Referring to FIGS. 1, 2 and 4, an array of probes is shown positioned within a movable probe housing, the movement of which causes the probes to move up or down in the Z direction. While robotic systems that include such probes are used in a wide variety of applications, one particularly preferred embodiment is a computer controlled, mass spectrometry robotic workstation. One such workstation used to automate the handling and preparation of samples for MALDI MS analysis is the Symbiot® sample workstation (Applied Biosystems, Foster City, Calif.). This workstation has enjoyed commercial success by exhibiting an ability to rapidly and reliably handle and dispense small volumes of liquid samples, despite employing only a single probe.
The probe apparatus 10 includes a plurality of probes 12 formed as hollow tubes, such as the 4×4 array shown, contained within a probe housing 13. The probes 12 are each positioned within a slip fit bore 14 that extends through the cross-section of the housing in a manner which permits each of the probes 12 to move in a Z direction within their respective slip bores 14. The probe housing 13 is attached to reset plate 16. The inlet end 12A of the probe 12 is attached to and is in fluid communication with flexible conduits 18. The flexible conduits 18 are in fluid communication with a source of fluid pressure such as a syringe pump (not shown) which activates the flow of a fluid such as wash water within the flexible conduits 18. Each probe 12 is retained in place within its respective bore 14 by spring 19 which applies a frictional force to the walls of each probe 12.
The probe housing 13 is attached to a motor driven rack 28 and to a guide post 22. The motor driven rack 28 is activated by motor 26 which, in turn, is activated and controlled by a conventional computer or minisample processor 30 of the robotic system. The control of the movement of robotic components such as probe housing 13 is well known in the art as many robot systems are commercially available. One such system that has been found to work well with the present invention is the MSP 9500 mini sample processor available from Cavro Scientific Instruments, Inc., Sunnyvale, California. The computer 30 also controls pressure within the probes 12 so that fluid can be either aspirated into or expelled therefrom in a manner more fully described below.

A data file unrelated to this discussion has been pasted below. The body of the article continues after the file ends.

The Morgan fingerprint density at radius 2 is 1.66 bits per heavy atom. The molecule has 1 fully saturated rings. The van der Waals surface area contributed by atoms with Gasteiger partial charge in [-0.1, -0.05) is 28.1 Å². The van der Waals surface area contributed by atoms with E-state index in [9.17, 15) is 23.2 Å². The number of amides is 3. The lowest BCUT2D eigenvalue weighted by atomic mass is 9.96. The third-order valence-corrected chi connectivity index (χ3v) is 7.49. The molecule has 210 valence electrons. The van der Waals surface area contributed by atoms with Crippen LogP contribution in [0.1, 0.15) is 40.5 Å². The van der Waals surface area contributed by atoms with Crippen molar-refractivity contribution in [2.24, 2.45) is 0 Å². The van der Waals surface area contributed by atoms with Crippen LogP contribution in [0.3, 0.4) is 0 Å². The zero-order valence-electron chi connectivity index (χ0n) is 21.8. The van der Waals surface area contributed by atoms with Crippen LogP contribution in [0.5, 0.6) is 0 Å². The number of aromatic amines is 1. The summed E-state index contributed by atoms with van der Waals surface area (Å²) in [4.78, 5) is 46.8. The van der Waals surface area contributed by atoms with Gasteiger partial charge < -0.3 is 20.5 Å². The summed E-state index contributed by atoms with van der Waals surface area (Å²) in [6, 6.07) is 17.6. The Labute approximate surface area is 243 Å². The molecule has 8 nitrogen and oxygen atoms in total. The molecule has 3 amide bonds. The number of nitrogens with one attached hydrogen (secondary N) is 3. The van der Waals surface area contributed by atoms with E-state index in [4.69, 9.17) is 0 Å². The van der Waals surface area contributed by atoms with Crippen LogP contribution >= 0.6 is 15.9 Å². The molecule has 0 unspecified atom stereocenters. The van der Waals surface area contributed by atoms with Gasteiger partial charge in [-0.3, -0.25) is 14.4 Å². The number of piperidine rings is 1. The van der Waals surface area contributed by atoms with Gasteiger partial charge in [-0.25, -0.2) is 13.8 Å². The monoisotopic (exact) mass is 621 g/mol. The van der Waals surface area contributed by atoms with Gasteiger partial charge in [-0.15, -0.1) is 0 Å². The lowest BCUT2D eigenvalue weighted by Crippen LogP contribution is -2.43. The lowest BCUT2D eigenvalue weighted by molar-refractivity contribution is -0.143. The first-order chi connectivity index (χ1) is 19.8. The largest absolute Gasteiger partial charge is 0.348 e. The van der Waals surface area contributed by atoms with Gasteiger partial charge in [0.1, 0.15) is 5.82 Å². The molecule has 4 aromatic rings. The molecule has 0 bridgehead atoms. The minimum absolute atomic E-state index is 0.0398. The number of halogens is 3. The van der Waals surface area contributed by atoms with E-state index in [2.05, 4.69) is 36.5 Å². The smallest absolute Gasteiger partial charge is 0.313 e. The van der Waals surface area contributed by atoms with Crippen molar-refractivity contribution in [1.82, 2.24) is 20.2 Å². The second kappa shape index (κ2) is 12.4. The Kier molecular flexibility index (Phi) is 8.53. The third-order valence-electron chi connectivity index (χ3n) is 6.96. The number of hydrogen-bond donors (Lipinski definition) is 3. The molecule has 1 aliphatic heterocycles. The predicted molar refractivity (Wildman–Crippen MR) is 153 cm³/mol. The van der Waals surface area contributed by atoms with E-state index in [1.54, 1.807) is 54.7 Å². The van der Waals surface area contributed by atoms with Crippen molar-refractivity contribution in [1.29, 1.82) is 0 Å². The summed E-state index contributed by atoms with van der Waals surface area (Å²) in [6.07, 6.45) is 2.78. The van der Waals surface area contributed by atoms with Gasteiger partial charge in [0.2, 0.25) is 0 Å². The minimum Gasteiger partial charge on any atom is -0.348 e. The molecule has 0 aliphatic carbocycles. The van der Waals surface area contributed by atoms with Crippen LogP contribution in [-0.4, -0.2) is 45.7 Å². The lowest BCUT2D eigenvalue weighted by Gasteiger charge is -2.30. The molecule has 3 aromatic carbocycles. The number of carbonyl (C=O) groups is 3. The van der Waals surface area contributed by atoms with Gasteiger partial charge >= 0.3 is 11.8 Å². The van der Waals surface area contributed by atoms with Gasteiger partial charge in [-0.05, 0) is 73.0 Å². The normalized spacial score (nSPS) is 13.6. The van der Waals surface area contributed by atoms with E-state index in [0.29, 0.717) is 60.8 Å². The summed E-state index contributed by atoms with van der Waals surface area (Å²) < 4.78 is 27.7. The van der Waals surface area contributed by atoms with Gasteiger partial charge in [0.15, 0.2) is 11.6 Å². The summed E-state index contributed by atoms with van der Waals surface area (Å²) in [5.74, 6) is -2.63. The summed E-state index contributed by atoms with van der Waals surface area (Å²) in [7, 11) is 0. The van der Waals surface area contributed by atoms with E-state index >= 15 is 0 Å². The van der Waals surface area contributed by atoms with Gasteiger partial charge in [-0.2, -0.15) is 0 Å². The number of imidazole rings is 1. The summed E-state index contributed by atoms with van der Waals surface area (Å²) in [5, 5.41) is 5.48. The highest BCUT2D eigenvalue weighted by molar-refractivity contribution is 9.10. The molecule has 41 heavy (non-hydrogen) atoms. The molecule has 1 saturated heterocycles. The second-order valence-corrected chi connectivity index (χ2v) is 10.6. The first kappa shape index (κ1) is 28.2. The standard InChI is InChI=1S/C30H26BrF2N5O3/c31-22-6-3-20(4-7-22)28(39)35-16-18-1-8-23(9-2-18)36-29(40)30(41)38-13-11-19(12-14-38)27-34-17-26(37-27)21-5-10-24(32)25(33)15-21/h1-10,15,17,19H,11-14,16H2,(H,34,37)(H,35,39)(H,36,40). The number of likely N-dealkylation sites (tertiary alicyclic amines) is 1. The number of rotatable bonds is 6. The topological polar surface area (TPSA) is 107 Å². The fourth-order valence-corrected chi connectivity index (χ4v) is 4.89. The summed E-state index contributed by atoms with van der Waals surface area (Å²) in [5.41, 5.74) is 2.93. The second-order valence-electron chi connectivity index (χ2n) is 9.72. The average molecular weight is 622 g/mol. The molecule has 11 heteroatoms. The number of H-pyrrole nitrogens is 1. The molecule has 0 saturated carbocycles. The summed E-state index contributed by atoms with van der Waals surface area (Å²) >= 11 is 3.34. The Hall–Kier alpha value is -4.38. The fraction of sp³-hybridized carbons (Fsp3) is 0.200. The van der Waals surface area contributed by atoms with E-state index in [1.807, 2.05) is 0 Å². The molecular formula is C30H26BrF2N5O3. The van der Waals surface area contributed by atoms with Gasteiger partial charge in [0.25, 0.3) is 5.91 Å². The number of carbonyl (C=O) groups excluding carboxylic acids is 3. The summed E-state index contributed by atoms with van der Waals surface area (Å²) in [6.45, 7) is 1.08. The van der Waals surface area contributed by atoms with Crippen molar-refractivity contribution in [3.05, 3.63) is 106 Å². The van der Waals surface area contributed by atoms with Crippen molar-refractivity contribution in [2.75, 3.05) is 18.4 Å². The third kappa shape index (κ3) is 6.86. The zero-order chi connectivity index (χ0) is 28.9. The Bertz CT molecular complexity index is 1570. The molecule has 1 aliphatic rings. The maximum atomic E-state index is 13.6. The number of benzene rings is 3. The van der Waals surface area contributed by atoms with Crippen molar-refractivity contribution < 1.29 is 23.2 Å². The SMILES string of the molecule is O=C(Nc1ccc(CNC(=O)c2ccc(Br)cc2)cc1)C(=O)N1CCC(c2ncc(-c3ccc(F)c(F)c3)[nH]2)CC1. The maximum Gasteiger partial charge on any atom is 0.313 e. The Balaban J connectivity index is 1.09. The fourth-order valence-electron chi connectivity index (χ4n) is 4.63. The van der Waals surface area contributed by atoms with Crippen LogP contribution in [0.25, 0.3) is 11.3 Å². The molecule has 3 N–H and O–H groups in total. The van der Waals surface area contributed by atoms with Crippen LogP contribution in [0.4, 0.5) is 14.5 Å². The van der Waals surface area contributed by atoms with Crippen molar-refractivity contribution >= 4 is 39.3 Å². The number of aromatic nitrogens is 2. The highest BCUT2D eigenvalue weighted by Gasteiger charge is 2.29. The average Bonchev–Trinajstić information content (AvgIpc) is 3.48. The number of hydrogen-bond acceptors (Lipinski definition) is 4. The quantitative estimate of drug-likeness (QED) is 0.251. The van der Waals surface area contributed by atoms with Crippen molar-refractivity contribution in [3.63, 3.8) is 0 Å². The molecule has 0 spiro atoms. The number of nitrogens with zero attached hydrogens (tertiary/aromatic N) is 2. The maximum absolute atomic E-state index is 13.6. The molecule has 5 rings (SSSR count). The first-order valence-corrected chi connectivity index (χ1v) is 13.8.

The rack 28 extends through support element 31 that includes fixed sleeve 32 extending downwardly from support element 31. The sleeve 32 functions to contact reset plate 16 to reset the position of the probes to an initial position as described below.
Referring also to FIG. 3, an individual probe 12 is shown extending through one bore 14 of probe housing 13. The inlet end 12A of probe 12 is attached to a flexible conduit 18 and the probe also includes an outlet end 12B. The probe 12 is retained within bore 14 by spring 19 that applies a frictional force to the outside wall of probe 12. As previously explained, the magnitude of the frictional force is sufficient to retain the probe 12 in a set position while at rest within bore 14, yet of sufficiently low magnitude as to be overcome by an axial force applied to the probe either when it comes in contact with MALDI sample plate 23 (see also FIG. 4) or reset plate 16 when the reset plate 16 is contacted with fixed sleeve 32 as described below.
In use, the system of the present invention is controlled by computer 30 that controls both the X-Y (i.e. in a plane parallel to the robot deck) and Z direction motion of the probe housing 13. Inputs, including the X-Y location of various components on the robot deck (MALDI sample plate, MTP, wash/waste station), the height of the probe housing above the deck for travel between components and between locations within such components (“Z-Start”), and the height of the probe housing corresponding to the lowest position in an MTP reservoir (“Z-Max”)from which to aspirate, are stored in computer 30. Computer 30 also receives an input from sensor 29 such as a capacitance sensor which measures the height of the probes 12 above the sample plate 23. To this effect all of the probes are electrically wired together and connected to sensor 29. The output of computer 30 activates motor 26 such as a stepper motor that through pinion gear 27 drives rack 28 to produce Z movement of the probe housing 13.